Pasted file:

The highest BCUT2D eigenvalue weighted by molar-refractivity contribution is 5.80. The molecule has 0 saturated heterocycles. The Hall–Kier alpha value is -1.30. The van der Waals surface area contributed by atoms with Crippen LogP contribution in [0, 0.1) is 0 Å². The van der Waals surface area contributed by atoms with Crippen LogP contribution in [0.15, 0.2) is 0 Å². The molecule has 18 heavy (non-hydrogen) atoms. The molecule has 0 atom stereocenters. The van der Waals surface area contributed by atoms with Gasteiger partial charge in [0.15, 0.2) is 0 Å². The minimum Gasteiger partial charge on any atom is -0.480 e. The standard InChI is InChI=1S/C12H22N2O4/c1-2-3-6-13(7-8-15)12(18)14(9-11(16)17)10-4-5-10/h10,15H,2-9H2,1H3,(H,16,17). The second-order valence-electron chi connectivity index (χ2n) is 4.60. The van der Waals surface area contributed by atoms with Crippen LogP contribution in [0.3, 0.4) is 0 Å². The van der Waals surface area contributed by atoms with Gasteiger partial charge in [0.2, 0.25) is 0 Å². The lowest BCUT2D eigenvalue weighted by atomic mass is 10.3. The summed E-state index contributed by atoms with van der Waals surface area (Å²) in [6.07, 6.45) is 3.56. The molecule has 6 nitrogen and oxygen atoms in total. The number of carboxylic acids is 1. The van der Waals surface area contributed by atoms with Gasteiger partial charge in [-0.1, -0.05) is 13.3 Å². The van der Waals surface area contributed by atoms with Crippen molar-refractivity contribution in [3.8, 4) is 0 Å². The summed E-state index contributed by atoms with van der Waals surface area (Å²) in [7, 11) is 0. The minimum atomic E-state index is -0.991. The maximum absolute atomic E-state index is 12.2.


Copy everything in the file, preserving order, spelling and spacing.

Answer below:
The highest BCUT2D eigenvalue weighted by molar-refractivity contribution is 5.80. The molecule has 0 saturated heterocycles. The Hall–Kier alpha value is -1.30. The van der Waals surface area contributed by atoms with Crippen LogP contribution in [0, 0.1) is 0 Å². The van der Waals surface area contributed by atoms with Crippen LogP contribution in [0.15, 0.2) is 0 Å². The molecule has 18 heavy (non-hydrogen) atoms. The molecule has 0 atom stereocenters. The van der Waals surface area contributed by atoms with Gasteiger partial charge in [0.15, 0.2) is 0 Å². The minimum Gasteiger partial charge on any atom is -0.480 e. The standard InChI is InChI=1S/C12H22N2O4/c1-2-3-6-13(7-8-15)12(18)14(9-11(16)17)10-4-5-10/h10,15H,2-9H2,1H3,(H,16,17). The second-order valence-electron chi connectivity index (χ2n) is 4.60. The van der Waals surface area contributed by atoms with Crippen LogP contribution in [0.3, 0.4) is 0 Å². The van der Waals surface area contributed by atoms with Gasteiger partial charge in [0.2, 0.25) is 0 Å². The lowest BCUT2D eigenvalue weighted by atomic mass is 10.3. The summed E-state index contributed by atoms with van der Waals surface area (Å²) in [6.07, 6.45) is 3.56. The molecule has 6 nitrogen and oxygen atoms in total. The number of carboxylic acids is 1. The van der Waals surface area contributed by atoms with Gasteiger partial charge in [-0.1, -0.05) is 13.3 Å². The van der Waals surface area contributed by atoms with Crippen molar-refractivity contribution in [3.8, 4) is 0 Å². The summed E-state index contributed by atoms with van der Waals surface area (Å²) in [7, 11) is 0. The minimum atomic E-state index is -0.991. The maximum absolute atomic E-state index is 12.2.